Like many of the recent authors of various columns and letters to the editor regarding the divestment resolution, I had the opportunity to attend the Associated Students of Madison meeting on the proposed legislation late last month.
I have also spent the past week reading the articles and opinions of my peers, alumni and professors. If we can agree on anything, it is that the tension regarding the ASM legislation did not end with its indefinite tabling. Speakers raised valid points on both sides regarding the impact of the proposed resolution.
Black, Latinx, Palestinian and Native students had legitimate concerns about the control corporations have over the University of Wisconsin and minority groups across the country. The profiteering of American corporations abroad raised questions about the ethics and business practices of many companies. UW’s conduct was no exception to this scrutiny.
Anti-divestment ideas are latest in long trend of oppression“Anti-Semitic.” “Hateful.” “Divisive.” “Disgusting.” These were all words I heard as descriptions for the Associated Students of Madison resolution targeting companies Read…
Conversely, Jewish and Israeli students also had legitimate concerns about the potential impacts of the introduction of divestment legislation on campus. The singular condemnation of Israel within the resolution prompted fears campus governance would follow the path of other universities across the U.S., divesting from Israel at a time when Jewish communities are facing increasing instability and anti-Semitism. For a liberal community like Madison, a proposal for increased transparency on campus would hardly be radical.
But last week’s meeting highlighted the challenges of addressing complex international issues within the context of an ASM resolution. Instead of raising comprehensive concerns, the resolution masked potential divestment within the very relevant and legitimate issues of diversity, racism and oppression.
The open forum section of the meeting was marked by a devolvement from discourse into jeering, cheering and social blunders. Speakers on both sides of the issue presented damaging claims, whether it was disregarding minority groups with repeated proclamations of “all lives matter,” to holding Jewish students responsible for Israel’s conduct and refusing to acknowledge its right to exist as a nation. The meeting quickly became a struggle between two sides who could find little common ground.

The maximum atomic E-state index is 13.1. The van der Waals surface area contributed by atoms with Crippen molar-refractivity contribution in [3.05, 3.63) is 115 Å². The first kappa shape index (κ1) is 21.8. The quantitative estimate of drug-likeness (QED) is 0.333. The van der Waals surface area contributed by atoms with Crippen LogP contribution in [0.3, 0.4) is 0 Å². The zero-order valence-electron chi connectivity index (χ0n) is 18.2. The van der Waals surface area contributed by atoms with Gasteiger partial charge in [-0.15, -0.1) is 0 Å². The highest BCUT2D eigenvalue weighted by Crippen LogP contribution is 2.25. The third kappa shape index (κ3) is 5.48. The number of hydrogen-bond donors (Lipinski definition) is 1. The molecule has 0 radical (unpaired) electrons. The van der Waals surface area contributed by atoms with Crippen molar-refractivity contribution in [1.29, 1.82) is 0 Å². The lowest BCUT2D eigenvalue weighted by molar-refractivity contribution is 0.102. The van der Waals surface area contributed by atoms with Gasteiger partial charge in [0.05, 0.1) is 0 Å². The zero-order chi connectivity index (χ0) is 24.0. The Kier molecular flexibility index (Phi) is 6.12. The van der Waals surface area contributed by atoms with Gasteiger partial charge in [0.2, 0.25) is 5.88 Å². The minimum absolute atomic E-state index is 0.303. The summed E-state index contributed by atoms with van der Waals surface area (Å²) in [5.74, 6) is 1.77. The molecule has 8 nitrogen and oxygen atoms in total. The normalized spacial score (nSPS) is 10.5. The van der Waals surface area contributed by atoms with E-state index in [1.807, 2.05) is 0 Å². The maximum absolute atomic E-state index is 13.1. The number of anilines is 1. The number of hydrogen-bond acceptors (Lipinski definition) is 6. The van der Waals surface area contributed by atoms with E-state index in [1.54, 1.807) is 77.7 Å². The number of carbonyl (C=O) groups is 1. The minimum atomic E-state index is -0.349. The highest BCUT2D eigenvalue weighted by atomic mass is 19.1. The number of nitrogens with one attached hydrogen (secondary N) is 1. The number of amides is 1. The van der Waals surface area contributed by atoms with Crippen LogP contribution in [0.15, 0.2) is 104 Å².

Divestment proposal is dangerous and needs to be kept out of UWAs a University of Wisconsin alum, I’m greatly disappointed to learn about the prospect of having Boycott, Divestment, Sanctions on campus. Read…
Watching the speakers resort to personal attacks, while horrifying, did not surprise me. Increasingly, students on Madison’s campus have refused to acknowledge their allyship should be intersectional. Black, brown, indigenous and Latinx issues are often swept aside in pursuit of mainstream feminism and progressivism. This cannot be condoned.
But this does not excuse the complete dismissal of concerns many Jewish students have raised. Jewish students make up more than 10 percent of Madison’s student population. Though historically a minority group, Jews enjoy some degree of white privilege on campus. A relationship to Israel, however convoluted, does not mean the lack of support for black, brown and Latinx lives. Rather, it highlights the need for minority groups to acknowledge the distinct experiences of their fellow students.
White, heterosexual, middle-class students must acknowledge their privilege. Conversely, non-Jewish students should acknowledge the tightrope American Jews walk daily in regards to Israel’s existence and the anti-Semitism that continues to rear its ugly head in American political discourse. There are Jews who support Israel, and there are some who condemn it. No experience is unilateral or universal.
Similarly, at Wednesday’s meeting there were those who supported the tabling of the resolution without acknowledging the concerns of minority students or their experiences. Postponing this specific legislation indefinitely was a necessary decision. But forgoing all future discussion on the topic only serves to increase animosity between minority groups on campus.
ASM indefinitely postpones divestment resolution after hours of heated debateAfter six hours of heated debate, the University of Wisconsin Associated Students of Madison voted 13-12-1 to postpone a resolution demanding the Read…
Madison needs to find middle ground, or the division on campus will only grow. ASM holds much of this responsibility, but the brunt of it falls upon us, the students. The responses to this resolution in the past week alone indicate many students, community members and alumni are invested in this issue’s existence and continued discussion. Let’s build on that. We may not agree, or even understand, but it is imperative we start listening to each other.
Julia Brunson ([email protected]) is a freshman majoring in history.